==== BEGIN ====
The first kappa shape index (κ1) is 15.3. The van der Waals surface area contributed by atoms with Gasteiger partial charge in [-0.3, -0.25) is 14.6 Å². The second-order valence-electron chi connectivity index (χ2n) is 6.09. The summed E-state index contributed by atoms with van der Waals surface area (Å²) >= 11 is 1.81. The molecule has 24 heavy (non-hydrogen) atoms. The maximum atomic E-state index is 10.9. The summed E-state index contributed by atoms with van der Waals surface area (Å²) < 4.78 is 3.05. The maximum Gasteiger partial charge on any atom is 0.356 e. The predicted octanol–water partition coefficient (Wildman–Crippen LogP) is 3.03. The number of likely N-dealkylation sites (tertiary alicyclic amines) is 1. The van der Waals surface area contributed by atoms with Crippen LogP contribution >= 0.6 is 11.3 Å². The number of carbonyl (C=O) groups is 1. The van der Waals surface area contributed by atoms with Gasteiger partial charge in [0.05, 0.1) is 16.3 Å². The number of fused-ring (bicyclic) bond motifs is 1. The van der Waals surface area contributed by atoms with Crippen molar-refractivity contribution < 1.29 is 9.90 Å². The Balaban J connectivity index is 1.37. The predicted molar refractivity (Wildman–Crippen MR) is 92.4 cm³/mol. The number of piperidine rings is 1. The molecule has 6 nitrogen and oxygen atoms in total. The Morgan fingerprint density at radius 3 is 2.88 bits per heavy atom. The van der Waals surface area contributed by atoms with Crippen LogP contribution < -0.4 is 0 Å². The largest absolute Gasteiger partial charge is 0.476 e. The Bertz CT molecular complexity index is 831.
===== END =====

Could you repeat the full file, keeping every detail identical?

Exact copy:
The first kappa shape index (κ1) is 15.3. The van der Waals surface area contributed by atoms with Gasteiger partial charge in [-0.3, -0.25) is 14.6 Å². The second-order valence-electron chi connectivity index (χ2n) is 6.09. The summed E-state index contributed by atoms with van der Waals surface area (Å²) >= 11 is 1.81. The molecule has 24 heavy (non-hydrogen) atoms. The maximum atomic E-state index is 10.9. The summed E-state index contributed by atoms with van der Waals surface area (Å²) < 4.78 is 3.05. The maximum Gasteiger partial charge on any atom is 0.356 e. The predicted octanol–water partition coefficient (Wildman–Crippen LogP) is 3.03. The number of likely N-dealkylation sites (tertiary alicyclic amines) is 1. The van der Waals surface area contributed by atoms with Crippen LogP contribution >= 0.6 is 11.3 Å². The number of carbonyl (C=O) groups is 1. The van der Waals surface area contributed by atoms with Gasteiger partial charge in [0.05, 0.1) is 16.3 Å². The number of fused-ring (bicyclic) bond motifs is 1. The van der Waals surface area contributed by atoms with Crippen molar-refractivity contribution < 1.29 is 9.90 Å². The Balaban J connectivity index is 1.37. The predicted molar refractivity (Wildman–Crippen MR) is 92.4 cm³/mol. The number of piperidine rings is 1. The molecule has 6 nitrogen and oxygen atoms in total. The Morgan fingerprint density at radius 3 is 2.88 bits per heavy atom. The van der Waals surface area contributed by atoms with Crippen LogP contribution < -0.4 is 0 Å². The largest absolute Gasteiger partial charge is 0.476 e. The Bertz CT molecular complexity index is 831.